Meanwhile, through the 19th century, language and religion defined Quebec’s nascent national self-consciousness, but it was not until the early 1960s, when the birthrate dropped and anglicizing immigration soared, that the future of French became a cause of widespread anxiety. Simultaneously, rising political consciousness suggested that, unless the French language achieved economic dominance, post-war prosperity would spell anglicization. Given the glacial pace of response in earlier generations, it is amazing how quickly and effectively the generation of the Quiet Revolution acted to establish French as the official language of Quebec and roll back the adoption of English. Chapters 4 and 5, too detailed for summary here, describe the endless series of commissions, studies, reports, bills, manifestos and so forth, which culminated in the Charter of the French Language (Bill 101) in 1977. The book comes alive in these chapters and they are a welcome change from the depressing cereal boxism of chapters 2 and 3. Chapter 6, on developments since the adoption of the Charter of Rights and Freedoms in 1982, is duller: an era of court cases, minority rights, impassioned marginalia.
Overall, it must be said, the book is hard to read. Its lack of footnotes suggests a popular history, but its narrative tone is pure scholarship. And the translation is frequently unidiomatic and sometimes misleading.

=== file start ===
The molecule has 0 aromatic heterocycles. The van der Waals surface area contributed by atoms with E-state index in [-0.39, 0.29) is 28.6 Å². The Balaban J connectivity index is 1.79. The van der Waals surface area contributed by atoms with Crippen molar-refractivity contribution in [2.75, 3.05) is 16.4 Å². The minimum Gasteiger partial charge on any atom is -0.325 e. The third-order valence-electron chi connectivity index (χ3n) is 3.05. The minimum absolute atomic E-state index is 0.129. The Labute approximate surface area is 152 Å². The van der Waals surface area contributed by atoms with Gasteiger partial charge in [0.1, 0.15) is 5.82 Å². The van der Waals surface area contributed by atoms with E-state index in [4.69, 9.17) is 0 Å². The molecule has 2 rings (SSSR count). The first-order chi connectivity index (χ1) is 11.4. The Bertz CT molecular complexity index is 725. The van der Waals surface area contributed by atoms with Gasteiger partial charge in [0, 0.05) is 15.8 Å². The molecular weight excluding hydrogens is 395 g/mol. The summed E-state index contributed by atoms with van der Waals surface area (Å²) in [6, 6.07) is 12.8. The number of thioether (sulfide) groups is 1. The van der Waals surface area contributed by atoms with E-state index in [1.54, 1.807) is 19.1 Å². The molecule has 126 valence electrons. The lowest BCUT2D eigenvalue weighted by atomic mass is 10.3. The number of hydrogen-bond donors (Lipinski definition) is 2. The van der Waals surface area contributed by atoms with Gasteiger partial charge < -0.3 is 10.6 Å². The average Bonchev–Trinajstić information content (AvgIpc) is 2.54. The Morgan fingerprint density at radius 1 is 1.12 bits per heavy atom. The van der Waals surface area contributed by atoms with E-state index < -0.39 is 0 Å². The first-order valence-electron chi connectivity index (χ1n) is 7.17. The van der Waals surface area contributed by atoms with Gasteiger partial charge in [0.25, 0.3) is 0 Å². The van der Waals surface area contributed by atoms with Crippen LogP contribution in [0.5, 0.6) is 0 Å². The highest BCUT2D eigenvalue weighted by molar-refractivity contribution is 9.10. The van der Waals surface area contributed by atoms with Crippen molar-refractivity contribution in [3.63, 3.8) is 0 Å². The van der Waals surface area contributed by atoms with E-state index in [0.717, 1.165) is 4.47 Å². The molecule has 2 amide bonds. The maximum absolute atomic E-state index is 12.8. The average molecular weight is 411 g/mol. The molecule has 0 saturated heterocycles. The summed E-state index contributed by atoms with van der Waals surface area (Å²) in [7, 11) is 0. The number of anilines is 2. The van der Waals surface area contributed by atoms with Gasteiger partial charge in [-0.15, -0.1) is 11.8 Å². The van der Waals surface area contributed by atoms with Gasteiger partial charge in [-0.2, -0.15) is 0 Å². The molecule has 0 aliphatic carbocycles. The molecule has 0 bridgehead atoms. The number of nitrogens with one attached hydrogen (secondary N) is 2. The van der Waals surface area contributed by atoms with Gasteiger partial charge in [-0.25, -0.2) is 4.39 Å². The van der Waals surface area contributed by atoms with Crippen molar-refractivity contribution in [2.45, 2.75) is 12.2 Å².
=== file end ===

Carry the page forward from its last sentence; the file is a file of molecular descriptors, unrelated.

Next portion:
Or perhaps I am being too hard on the translator, too charitable to the authors. Perhaps the latter do indeed hold that “the presence of two languages demonstrates the impossibility of co-existing on the same territory.” The historical fact of multi-ethnic communities, from Old Babylonia to Alexandria to the Hapsburg Empire (and, really, everything in between) may well be unfamiliar to them. I would stake little on the historical sense of authors who think that in 18th-century England “the nobility conversed mostly in French, but also in German,” while “the Presbyterian Scots conversed in Scottish Gaelic or broke into folkloric songs by the great poet Robert Burns,” or who ascribe to Edmund Burke as opposed to Charlemagne the “concept of heritage stemming from birthright.” From their account of Britain’s ruthless policy toward Ireland or Acadia one would never guess that ruthlessness was the norm in 18th-century foreign policy, from the Palatinate to Poland; neither was anti–Protestantism less common in France than anti-Catholicism in Great Britain.